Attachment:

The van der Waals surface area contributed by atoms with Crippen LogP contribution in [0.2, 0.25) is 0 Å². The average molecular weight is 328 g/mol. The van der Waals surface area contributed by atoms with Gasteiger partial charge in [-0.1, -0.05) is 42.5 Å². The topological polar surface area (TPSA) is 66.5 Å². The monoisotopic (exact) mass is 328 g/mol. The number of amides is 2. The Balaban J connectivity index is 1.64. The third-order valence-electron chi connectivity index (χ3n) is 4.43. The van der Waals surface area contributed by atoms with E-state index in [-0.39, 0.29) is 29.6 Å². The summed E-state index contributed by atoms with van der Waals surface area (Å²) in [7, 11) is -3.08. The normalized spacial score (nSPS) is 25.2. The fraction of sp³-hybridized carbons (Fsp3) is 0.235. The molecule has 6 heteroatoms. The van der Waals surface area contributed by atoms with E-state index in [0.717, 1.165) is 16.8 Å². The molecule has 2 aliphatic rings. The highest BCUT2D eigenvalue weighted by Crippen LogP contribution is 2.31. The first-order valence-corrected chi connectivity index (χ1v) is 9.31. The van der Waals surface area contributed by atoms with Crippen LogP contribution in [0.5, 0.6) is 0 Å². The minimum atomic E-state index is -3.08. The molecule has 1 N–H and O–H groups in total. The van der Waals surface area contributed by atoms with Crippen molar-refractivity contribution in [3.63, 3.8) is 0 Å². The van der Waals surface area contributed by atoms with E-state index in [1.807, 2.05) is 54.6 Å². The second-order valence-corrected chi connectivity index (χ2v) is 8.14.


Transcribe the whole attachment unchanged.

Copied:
The van der Waals surface area contributed by atoms with Crippen LogP contribution in [0.2, 0.25) is 0 Å². The average molecular weight is 328 g/mol. The van der Waals surface area contributed by atoms with Gasteiger partial charge in [-0.1, -0.05) is 42.5 Å². The topological polar surface area (TPSA) is 66.5 Å². The monoisotopic (exact) mass is 328 g/mol. The number of amides is 2. The Balaban J connectivity index is 1.64. The third-order valence-electron chi connectivity index (χ3n) is 4.43. The van der Waals surface area contributed by atoms with E-state index in [-0.39, 0.29) is 29.6 Å². The summed E-state index contributed by atoms with van der Waals surface area (Å²) in [7, 11) is -3.08. The normalized spacial score (nSPS) is 25.2. The fraction of sp³-hybridized carbons (Fsp3) is 0.235. The molecule has 6 heteroatoms. The van der Waals surface area contributed by atoms with E-state index in [0.717, 1.165) is 16.8 Å². The molecule has 2 aliphatic rings. The highest BCUT2D eigenvalue weighted by Crippen LogP contribution is 2.31. The first-order valence-corrected chi connectivity index (χ1v) is 9.31. The van der Waals surface area contributed by atoms with Crippen LogP contribution in [0.5, 0.6) is 0 Å². The minimum atomic E-state index is -3.08. The molecule has 1 N–H and O–H groups in total. The van der Waals surface area contributed by atoms with Crippen molar-refractivity contribution in [3.63, 3.8) is 0 Å². The van der Waals surface area contributed by atoms with E-state index in [1.807, 2.05) is 54.6 Å². The second-order valence-corrected chi connectivity index (χ2v) is 8.14.